Internet Shakespeare Editions

Author: William Shakespeare
Editor: Suzanne Westfall
Not Peer Reviewed

A Midsummer Night's Dream (Quarto 1, 1600)


A Midsommer nightes dreame.
Lys. What? should I hurt her, strike her, kill her dead?
Although I hate her, Ile not harme her so.
Her. What? Can you do me greater harme, then hate?
Hate mee, wherefore? O me, what newes, my loue?
1305Am not I Hermia? Are not you Lysander?
I am as faire now, as I was ere while.
Since night, you lou'd mee; yet since night, you left mee.
Why then, you left mee (? the gods forbid)
In earnest, shall I say?
1310Lys. I, by my life:
And neuer did desire to see thee more.
Thefore be out of hope, of question, of doubt:
Be certaine: nothing truer: tis no ieast,
That I doe hate thee, and loue Helena.
1315Her. O mee, you iuggler, you canker blossome,
You theefe of loue: what, haue you come by night,
And stolne my loues heart, from him?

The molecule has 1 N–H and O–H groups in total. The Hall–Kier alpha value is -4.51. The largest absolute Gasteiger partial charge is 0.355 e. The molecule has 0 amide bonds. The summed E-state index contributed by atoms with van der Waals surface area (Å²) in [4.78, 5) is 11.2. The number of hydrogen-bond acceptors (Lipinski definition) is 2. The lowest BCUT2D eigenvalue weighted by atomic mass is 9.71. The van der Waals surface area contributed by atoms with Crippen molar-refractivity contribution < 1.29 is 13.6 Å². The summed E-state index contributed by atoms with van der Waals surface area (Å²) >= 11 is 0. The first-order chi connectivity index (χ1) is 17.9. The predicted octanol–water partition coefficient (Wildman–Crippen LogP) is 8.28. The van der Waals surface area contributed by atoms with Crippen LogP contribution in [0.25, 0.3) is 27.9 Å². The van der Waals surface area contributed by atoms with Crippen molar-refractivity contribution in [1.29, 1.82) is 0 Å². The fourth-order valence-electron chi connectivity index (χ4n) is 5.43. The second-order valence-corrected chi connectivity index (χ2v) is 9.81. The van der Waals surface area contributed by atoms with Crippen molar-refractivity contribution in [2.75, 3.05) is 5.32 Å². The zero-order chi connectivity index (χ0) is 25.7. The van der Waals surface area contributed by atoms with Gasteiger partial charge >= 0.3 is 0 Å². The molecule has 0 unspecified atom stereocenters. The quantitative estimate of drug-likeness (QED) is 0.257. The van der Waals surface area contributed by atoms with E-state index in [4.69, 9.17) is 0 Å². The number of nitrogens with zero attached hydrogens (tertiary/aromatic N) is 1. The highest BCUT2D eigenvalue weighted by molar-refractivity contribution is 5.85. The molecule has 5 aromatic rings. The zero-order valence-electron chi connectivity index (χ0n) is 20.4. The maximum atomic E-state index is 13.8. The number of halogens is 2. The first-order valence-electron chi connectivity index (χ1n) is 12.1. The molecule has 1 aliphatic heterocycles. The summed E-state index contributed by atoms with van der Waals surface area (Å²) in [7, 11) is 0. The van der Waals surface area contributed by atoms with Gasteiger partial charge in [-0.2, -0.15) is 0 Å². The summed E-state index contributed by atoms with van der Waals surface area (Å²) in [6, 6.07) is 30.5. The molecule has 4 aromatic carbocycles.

Hel. Fine, I faith.
Haue you no modesty, no maiden shame,
1320No touch of bashfulnesse? What, will you teare
Impatient answeres, from my gentle tongue?
Fy, fy, you counterfait, you puppet, you.
Her. Puppet? Why so? I, that way goes the game.
Now I perceiue that she hath made compare,
1325Betweene our statures, she hath vrg'd her height,
And with her personage, her tall personage,
Her height (forsooth) she hath preuaild with him.
And are you growne so high in his esteeme,
Because I am so dwarfish and so lowe?
1330How lowe am I, thou painted May-pole? Speake:
How lowe am I? I am not yet so lowe,
But that my nailes can reach vnto thine eyes.
Hel. I pray you, though you mocke me, gentleman,
Let her not hurt me. I was neuer curst:
1335I haue no gift at all in shrewishnesse:
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